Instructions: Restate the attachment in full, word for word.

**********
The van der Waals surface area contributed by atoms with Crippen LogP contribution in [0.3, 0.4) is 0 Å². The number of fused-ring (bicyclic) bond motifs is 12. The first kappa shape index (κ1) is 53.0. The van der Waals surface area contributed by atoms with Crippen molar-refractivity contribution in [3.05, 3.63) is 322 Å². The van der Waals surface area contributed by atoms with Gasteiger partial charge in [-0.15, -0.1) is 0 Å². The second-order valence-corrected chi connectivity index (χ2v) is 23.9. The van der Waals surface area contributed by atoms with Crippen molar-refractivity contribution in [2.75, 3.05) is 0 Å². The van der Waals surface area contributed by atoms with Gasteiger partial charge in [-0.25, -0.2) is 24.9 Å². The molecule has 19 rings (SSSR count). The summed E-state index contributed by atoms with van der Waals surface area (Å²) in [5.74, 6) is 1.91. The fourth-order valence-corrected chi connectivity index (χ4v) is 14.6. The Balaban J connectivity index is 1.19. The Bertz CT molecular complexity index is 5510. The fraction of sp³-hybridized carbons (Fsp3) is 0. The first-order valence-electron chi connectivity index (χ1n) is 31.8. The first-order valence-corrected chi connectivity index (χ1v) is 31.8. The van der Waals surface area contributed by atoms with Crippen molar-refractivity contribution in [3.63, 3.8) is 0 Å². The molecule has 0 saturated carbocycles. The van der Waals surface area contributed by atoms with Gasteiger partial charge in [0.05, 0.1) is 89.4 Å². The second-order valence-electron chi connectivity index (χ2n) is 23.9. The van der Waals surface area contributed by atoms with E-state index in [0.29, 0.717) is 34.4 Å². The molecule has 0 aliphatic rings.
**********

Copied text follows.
The van der Waals surface area contributed by atoms with Crippen LogP contribution in [0.3, 0.4) is 0 Å². The number of fused-ring (bicyclic) bond motifs is 12. The first kappa shape index (κ1) is 53.0. The van der Waals surface area contributed by atoms with Crippen molar-refractivity contribution in [3.05, 3.63) is 322 Å². The van der Waals surface area contributed by atoms with Gasteiger partial charge in [-0.15, -0.1) is 0 Å². The second-order valence-corrected chi connectivity index (χ2v) is 23.9. The van der Waals surface area contributed by atoms with Crippen molar-refractivity contribution in [2.75, 3.05) is 0 Å². The van der Waals surface area contributed by atoms with Gasteiger partial charge in [-0.25, -0.2) is 24.9 Å². The molecule has 19 rings (SSSR count). The summed E-state index contributed by atoms with van der Waals surface area (Å²) in [5.74, 6) is 1.91. The fourth-order valence-corrected chi connectivity index (χ4v) is 14.6. The Balaban J connectivity index is 1.19. The Bertz CT molecular complexity index is 5510. The fraction of sp³-hybridized carbons (Fsp3) is 0. The first-order valence-electron chi connectivity index (χ1n) is 31.8. The first-order valence-corrected chi connectivity index (χ1v) is 31.8. The van der Waals surface area contributed by atoms with Crippen molar-refractivity contribution in [3.63, 3.8) is 0 Å². The molecule has 0 saturated carbocycles. The van der Waals surface area contributed by atoms with Gasteiger partial charge in [0.05, 0.1) is 89.4 Å². The second-order valence-electron chi connectivity index (χ2n) is 23.9. The van der Waals surface area contributed by atoms with E-state index in [0.29, 0.717) is 34.4 Å². The molecule has 0 aliphatic rings.